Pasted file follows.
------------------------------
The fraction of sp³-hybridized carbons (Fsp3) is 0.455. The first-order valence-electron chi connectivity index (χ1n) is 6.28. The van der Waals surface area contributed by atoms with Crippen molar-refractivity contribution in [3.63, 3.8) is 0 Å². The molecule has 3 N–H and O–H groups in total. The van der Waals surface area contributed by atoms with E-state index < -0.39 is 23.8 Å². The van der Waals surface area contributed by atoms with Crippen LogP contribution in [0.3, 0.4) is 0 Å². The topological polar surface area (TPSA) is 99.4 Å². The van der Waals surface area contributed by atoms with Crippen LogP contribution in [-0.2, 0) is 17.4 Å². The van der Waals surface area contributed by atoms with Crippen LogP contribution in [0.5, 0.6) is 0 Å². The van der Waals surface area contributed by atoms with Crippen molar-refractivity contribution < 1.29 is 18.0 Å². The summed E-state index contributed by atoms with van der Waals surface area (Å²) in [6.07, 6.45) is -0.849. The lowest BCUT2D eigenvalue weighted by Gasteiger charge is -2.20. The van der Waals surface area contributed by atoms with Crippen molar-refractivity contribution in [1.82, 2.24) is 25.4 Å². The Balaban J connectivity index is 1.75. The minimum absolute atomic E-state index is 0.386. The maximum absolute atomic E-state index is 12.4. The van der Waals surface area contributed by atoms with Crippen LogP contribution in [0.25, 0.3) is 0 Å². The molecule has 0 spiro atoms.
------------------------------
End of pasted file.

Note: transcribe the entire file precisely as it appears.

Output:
The fraction of sp³-hybridized carbons (Fsp3) is 0.455. The first-order valence-electron chi connectivity index (χ1n) is 6.28. The van der Waals surface area contributed by atoms with Crippen molar-refractivity contribution in [3.63, 3.8) is 0 Å². The molecule has 3 N–H and O–H groups in total. The van der Waals surface area contributed by atoms with E-state index < -0.39 is 23.8 Å². The van der Waals surface area contributed by atoms with Crippen LogP contribution in [0.3, 0.4) is 0 Å². The topological polar surface area (TPSA) is 99.4 Å². The van der Waals surface area contributed by atoms with Crippen LogP contribution in [-0.2, 0) is 17.4 Å². The van der Waals surface area contributed by atoms with Crippen LogP contribution in [0.5, 0.6) is 0 Å². The van der Waals surface area contributed by atoms with Crippen molar-refractivity contribution < 1.29 is 18.0 Å². The summed E-state index contributed by atoms with van der Waals surface area (Å²) in [6.07, 6.45) is -0.849. The lowest BCUT2D eigenvalue weighted by Gasteiger charge is -2.20. The van der Waals surface area contributed by atoms with Crippen molar-refractivity contribution in [1.82, 2.24) is 25.4 Å². The Balaban J connectivity index is 1.75. The minimum absolute atomic E-state index is 0.386. The maximum absolute atomic E-state index is 12.4. The van der Waals surface area contributed by atoms with Crippen LogP contribution in [0.25, 0.3) is 0 Å². The molecule has 0 spiro atoms.